The venture capitalist industry is still optimistic about Israel's startup potential, forecasting that the country's venture capital funds are poised to raise as much as $1.5 billion in 2006, but there is concern, nevertheless, that the government is not doing enough to support the hi-tech industry.
"In the first quarter of 2006, 101 companies raised $316 million. At this rate of investment, we expect companies to raise $1.5b. by the end of this year," said Yoram Oron, chairman of the Israel Venture Association at the Israel Hi-Tech Conference in Tel Aviv on Monday. "However, government incentives in the support of the Israeli hi-tech industry and the private sector have gone down substantially."
Also speaking at the conference, Dr. Eli Opper, chief scientist at the Ministry of Industry, Trade and Labor, said that although the government was doing a lot, this was not enough.
"The government invests only 1 percent of Israel's GDP (gross domestic product) into Research & Development. This is far away from what we need."
Erel Margalit, founder and managing partner of Jerusalem Venture Partners said there was a need for R&D centers in the periphery.
"The government needs to support company project plans in Jerusalem, the Galilee and the Negev," he said.
In agreement with Margalit, Dr. Jacob Sheinin, CEO of Economic Models, added that without an aggressive government policy, partly into R&D and more specifically into supporting the low-tech industry, Israel would not be able to fulfill its full potential.
"Previously the success of the hi-tech industry was driven by developments in the defense sector. Now, however, we need more investment into R&D and government support as a substitute."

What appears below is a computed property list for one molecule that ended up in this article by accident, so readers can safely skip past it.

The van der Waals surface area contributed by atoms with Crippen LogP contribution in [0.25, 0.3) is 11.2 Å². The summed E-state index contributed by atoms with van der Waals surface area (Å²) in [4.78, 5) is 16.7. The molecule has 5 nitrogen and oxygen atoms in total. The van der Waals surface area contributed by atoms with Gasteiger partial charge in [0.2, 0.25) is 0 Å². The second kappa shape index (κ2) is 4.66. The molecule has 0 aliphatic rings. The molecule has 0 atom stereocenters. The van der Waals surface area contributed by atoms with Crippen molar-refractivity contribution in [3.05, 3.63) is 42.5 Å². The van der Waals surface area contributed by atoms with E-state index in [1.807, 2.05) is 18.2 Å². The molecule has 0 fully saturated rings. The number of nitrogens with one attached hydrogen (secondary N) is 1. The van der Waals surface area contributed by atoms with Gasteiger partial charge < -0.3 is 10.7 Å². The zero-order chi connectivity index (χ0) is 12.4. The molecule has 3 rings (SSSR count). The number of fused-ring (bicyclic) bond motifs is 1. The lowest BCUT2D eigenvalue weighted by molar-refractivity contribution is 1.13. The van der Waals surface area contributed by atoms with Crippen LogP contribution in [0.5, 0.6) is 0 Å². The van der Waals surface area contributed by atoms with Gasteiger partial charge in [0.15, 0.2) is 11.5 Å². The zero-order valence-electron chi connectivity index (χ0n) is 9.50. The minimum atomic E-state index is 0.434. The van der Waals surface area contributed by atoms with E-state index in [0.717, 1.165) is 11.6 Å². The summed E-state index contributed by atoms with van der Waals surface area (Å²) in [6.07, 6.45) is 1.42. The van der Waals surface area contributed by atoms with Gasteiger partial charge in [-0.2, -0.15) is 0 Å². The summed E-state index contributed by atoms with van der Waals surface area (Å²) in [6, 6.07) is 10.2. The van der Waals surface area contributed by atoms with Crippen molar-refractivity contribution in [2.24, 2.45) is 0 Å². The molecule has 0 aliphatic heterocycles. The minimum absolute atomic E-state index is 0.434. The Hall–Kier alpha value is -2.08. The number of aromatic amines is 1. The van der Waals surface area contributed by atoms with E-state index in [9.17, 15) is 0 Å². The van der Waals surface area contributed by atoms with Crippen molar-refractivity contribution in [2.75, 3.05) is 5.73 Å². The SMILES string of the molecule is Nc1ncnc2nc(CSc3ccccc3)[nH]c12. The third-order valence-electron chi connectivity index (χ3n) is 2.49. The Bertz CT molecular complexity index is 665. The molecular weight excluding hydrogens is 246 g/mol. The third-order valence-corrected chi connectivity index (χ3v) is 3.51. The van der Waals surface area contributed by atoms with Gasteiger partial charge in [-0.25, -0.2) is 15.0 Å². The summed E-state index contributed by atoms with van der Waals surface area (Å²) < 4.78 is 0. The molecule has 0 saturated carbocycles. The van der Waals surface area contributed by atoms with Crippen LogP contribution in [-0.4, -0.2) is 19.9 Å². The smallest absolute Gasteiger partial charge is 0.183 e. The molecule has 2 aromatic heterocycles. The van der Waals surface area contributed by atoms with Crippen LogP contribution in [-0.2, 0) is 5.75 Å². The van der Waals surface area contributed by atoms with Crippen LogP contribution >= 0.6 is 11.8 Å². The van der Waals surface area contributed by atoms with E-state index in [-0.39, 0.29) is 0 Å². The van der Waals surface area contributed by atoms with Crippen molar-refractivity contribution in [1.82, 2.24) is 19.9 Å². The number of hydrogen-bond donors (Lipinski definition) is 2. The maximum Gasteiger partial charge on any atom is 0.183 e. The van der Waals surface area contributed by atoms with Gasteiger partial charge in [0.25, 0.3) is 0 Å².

Speaking on the panel "Areas of Interest for Venture Investing for the Coming Year," Drew Clark, Director of Strategy at IBM Venture Capital Group, said that as Chinese companies were becoming world class, much attention should be delegated into how to channel Israel's technology into China's market.
Clark pointed to three hot VC investment spaces: business performance management, security and broadband mobile computing.
Mathew I. Growney, Managing Director of Motorola Ventures, meanwhile, said that the investment focus was on seamless mobility solutions, while trends for 2006 and 2007 focused on Voice Over Internet Protocol, or VoIP, technology and an end to the segmentation of data, voice and other services.
"For 2009, access is the name of the game over any network or device," Growney said.
Motorola Ventures, Motorola's global venture capital arm, which has actively invested in seven early-stage companies and one venture fund in Israel since 2000, this year made a strategic investment in Israel's Extricom Ltd., a designer of wireless local area network (WLAN) technology.
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